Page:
Militant on Chavez

Macdonald Stainsby mstainsby at SPAMhotmail.com
Mon Oct 4 04:23:56 MDT 1999



>From "The Militant". There was some discussion awhile back as to what the
"line" of Barnes's group would be. Here is a chunk , the rest is at
http://www.themilitant.com

 
Chávez attacks traditional parties, consolidates his regime in Venezuela  
{back page} 
 
 
BY BRIAN TAYLOR 
Relying on deep popular resentment against the parties that dominated
Venezuela's political scene for decades, President Hugo Chávez has taken
further steps to consolidate his regime. Under the banner of fighting
corruption and addressing the social crisis, the Venezuelan president has
aimed his first blows at Congress and the courts — moves that have won him
wide popularity despite the economic recession that has hit the South
American nation.

On August 30 the newly established Constituent Assembly, originally charged
with rewriting the constitution, took away the powers of the existing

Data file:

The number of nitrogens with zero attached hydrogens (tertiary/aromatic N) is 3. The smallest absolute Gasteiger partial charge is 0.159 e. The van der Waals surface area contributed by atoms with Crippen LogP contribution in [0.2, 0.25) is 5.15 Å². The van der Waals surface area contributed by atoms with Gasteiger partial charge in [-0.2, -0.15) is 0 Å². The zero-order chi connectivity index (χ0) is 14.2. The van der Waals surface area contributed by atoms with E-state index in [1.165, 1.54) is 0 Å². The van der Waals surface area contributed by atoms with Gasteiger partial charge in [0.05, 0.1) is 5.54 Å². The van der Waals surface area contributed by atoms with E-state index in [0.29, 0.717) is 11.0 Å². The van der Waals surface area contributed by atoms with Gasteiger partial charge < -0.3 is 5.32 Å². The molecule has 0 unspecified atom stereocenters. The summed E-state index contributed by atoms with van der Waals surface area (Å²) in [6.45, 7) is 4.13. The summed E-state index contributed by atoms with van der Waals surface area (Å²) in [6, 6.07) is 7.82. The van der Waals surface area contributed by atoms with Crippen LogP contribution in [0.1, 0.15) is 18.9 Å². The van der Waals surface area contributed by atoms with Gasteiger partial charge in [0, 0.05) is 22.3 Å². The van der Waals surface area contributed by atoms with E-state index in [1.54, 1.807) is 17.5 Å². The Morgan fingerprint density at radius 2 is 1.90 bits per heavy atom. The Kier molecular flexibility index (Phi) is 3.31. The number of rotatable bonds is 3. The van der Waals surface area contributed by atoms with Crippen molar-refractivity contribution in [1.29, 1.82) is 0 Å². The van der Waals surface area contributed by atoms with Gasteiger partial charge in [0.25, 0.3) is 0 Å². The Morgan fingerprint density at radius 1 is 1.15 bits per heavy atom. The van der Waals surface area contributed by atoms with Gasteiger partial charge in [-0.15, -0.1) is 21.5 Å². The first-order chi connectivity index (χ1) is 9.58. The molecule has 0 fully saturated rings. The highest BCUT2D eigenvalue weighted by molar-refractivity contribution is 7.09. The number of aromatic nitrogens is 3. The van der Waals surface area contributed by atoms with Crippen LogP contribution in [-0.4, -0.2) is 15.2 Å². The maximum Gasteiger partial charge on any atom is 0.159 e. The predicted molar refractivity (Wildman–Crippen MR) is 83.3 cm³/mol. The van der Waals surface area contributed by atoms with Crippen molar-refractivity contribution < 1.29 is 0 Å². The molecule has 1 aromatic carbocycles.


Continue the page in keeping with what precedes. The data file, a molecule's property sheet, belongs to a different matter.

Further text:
Congress, dominated by the two former ruling parties. Chávez has asked the
assembly, made up overwhelmingly of members of his Fifth Republic Movement,
to present a draft constitution by the end of October. Earlier in August,
the new body also took over the functions of Venezuela's judiciary.

Hugo Chávez's rise to political prominence is the product of the extreme
social crisis and turmoil, the discrediting of all the traditional bourgeois
institutions, and the lack of working-class leadership that has marked
Venezuela over the past two decades.  
 


Chávez: product of social crisis

Chávez is a classic Bonapartist politician — a figure who, in times of sharp
crisis, presents himself as the "man of destiny" who can stand above social
classes and the muck of traditional politics to rescue the nation and bring
social peace, even at the expense of parliamentary democracy. Such figures,
who are often tied to sections of the military, especially the elite forces,
try to whip up popular consent through occasional plebiscites and
referendums. The job of the Bonapartist leader, however, is to stabilize the
rule of the dominant social layer — in this case the Venezuelan capitalist
class.

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